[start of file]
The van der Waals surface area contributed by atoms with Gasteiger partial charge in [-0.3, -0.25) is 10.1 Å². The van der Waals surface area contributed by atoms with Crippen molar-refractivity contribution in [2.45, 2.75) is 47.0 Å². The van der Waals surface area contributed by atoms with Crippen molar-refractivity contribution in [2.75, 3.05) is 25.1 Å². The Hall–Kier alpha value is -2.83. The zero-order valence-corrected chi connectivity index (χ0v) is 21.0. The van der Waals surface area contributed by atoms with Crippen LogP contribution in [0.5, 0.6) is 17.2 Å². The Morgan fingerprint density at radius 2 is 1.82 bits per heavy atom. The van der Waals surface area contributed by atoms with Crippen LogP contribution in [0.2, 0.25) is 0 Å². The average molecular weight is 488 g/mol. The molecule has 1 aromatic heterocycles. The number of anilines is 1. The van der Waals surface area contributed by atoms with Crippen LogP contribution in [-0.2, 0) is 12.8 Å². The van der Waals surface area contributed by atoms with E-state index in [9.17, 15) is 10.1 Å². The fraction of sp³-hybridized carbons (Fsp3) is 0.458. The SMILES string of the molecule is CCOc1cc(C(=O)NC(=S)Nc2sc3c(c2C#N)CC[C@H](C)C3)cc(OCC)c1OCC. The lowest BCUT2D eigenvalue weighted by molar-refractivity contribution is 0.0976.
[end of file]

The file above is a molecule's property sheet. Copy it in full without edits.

The van der Waals surface area contributed by atoms with Gasteiger partial charge in [-0.3, -0.25) is 10.1 Å². The van der Waals surface area contributed by atoms with Crippen molar-refractivity contribution in [2.45, 2.75) is 47.0 Å². The van der Waals surface area contributed by atoms with Crippen molar-refractivity contribution in [2.75, 3.05) is 25.1 Å². The Hall–Kier alpha value is -2.83. The zero-order valence-corrected chi connectivity index (χ0v) is 21.0. The van der Waals surface area contributed by atoms with Crippen LogP contribution in [0.5, 0.6) is 17.2 Å². The Morgan fingerprint density at radius 2 is 1.82 bits per heavy atom. The van der Waals surface area contributed by atoms with Crippen LogP contribution in [0.2, 0.25) is 0 Å². The average molecular weight is 488 g/mol. The molecule has 1 aromatic heterocycles. The number of anilines is 1. The van der Waals surface area contributed by atoms with Crippen LogP contribution in [-0.2, 0) is 12.8 Å². The van der Waals surface area contributed by atoms with E-state index in [9.17, 15) is 10.1 Å². The fraction of sp³-hybridized carbons (Fsp3) is 0.458. The SMILES string of the molecule is CCOc1cc(C(=O)NC(=S)Nc2sc3c(c2C#N)CC[C@H](C)C3)cc(OCC)c1OCC. The lowest BCUT2D eigenvalue weighted by molar-refractivity contribution is 0.0976.